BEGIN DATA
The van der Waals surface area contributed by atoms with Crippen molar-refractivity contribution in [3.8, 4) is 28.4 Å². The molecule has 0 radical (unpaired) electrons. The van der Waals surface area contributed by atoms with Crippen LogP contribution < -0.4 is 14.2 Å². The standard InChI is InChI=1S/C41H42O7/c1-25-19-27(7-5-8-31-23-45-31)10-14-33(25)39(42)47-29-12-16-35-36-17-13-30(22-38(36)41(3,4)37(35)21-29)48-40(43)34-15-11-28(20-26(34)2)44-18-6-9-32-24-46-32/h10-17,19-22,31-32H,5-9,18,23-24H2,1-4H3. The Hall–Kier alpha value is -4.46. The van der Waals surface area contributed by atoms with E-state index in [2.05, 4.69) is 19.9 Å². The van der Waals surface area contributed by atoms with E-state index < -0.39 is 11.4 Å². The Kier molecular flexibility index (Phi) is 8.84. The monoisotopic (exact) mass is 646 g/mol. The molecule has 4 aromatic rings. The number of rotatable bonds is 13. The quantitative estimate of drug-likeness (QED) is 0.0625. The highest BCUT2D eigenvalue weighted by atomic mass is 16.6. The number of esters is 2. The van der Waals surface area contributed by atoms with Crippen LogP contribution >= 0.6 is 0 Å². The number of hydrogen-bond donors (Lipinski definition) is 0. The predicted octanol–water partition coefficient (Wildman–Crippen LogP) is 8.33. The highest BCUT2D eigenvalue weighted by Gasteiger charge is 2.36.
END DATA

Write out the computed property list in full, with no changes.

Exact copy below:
The van der Waals surface area contributed by atoms with Crippen molar-refractivity contribution in [3.8, 4) is 28.4 Å². The molecule has 0 radical (unpaired) electrons. The van der Waals surface area contributed by atoms with Crippen LogP contribution < -0.4 is 14.2 Å². The standard InChI is InChI=1S/C41H42O7/c1-25-19-27(7-5-8-31-23-45-31)10-14-33(25)39(42)47-29-12-16-35-36-17-13-30(22-38(36)41(3,4)37(35)21-29)48-40(43)34-15-11-28(20-26(34)2)44-18-6-9-32-24-46-32/h10-17,19-22,31-32H,5-9,18,23-24H2,1-4H3. The Hall–Kier alpha value is -4.46. The van der Waals surface area contributed by atoms with E-state index in [2.05, 4.69) is 19.9 Å². The van der Waals surface area contributed by atoms with E-state index < -0.39 is 11.4 Å². The Kier molecular flexibility index (Phi) is 8.84. The monoisotopic (exact) mass is 646 g/mol. The molecule has 4 aromatic rings. The number of rotatable bonds is 13. The quantitative estimate of drug-likeness (QED) is 0.0625. The highest BCUT2D eigenvalue weighted by atomic mass is 16.6. The number of esters is 2. The van der Waals surface area contributed by atoms with Crippen LogP contribution >= 0.6 is 0 Å². The number of hydrogen-bond donors (Lipinski definition) is 0. The predicted octanol–water partition coefficient (Wildman–Crippen LogP) is 8.33. The highest BCUT2D eigenvalue weighted by Gasteiger charge is 2.36.